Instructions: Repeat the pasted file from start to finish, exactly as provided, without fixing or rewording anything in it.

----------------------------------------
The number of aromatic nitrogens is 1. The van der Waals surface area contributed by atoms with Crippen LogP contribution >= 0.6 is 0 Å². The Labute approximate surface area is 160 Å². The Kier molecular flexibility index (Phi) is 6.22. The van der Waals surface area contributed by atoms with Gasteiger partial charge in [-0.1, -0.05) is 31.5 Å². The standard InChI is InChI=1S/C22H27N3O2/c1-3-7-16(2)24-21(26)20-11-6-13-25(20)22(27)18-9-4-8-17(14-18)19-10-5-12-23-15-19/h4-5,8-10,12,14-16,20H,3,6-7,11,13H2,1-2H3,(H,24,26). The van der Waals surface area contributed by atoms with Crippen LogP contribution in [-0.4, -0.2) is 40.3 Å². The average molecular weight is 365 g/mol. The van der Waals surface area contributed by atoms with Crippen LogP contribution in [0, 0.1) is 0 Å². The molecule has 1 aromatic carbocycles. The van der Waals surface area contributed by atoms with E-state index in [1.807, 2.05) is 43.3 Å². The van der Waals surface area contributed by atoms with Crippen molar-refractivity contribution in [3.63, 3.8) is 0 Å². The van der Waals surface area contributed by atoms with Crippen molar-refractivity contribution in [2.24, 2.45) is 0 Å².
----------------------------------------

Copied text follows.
The number of aromatic nitrogens is 1. The van der Waals surface area contributed by atoms with Crippen LogP contribution >= 0.6 is 0 Å². The Labute approximate surface area is 160 Å². The Kier molecular flexibility index (Phi) is 6.22. The van der Waals surface area contributed by atoms with Gasteiger partial charge in [-0.1, -0.05) is 31.5 Å². The standard InChI is InChI=1S/C22H27N3O2/c1-3-7-16(2)24-21(26)20-11-6-13-25(20)22(27)18-9-4-8-17(14-18)19-10-5-12-23-15-19/h4-5,8-10,12,14-16,20H,3,6-7,11,13H2,1-2H3,(H,24,26). The van der Waals surface area contributed by atoms with Crippen LogP contribution in [-0.4, -0.2) is 40.3 Å². The average molecular weight is 365 g/mol. The van der Waals surface area contributed by atoms with Crippen LogP contribution in [0, 0.1) is 0 Å². The molecule has 1 aromatic carbocycles. The van der Waals surface area contributed by atoms with E-state index in [1.807, 2.05) is 43.3 Å². The van der Waals surface area contributed by atoms with Crippen molar-refractivity contribution in [3.63, 3.8) is 0 Å². The van der Waals surface area contributed by atoms with Crippen molar-refractivity contribution in [2.24, 2.45) is 0 Å².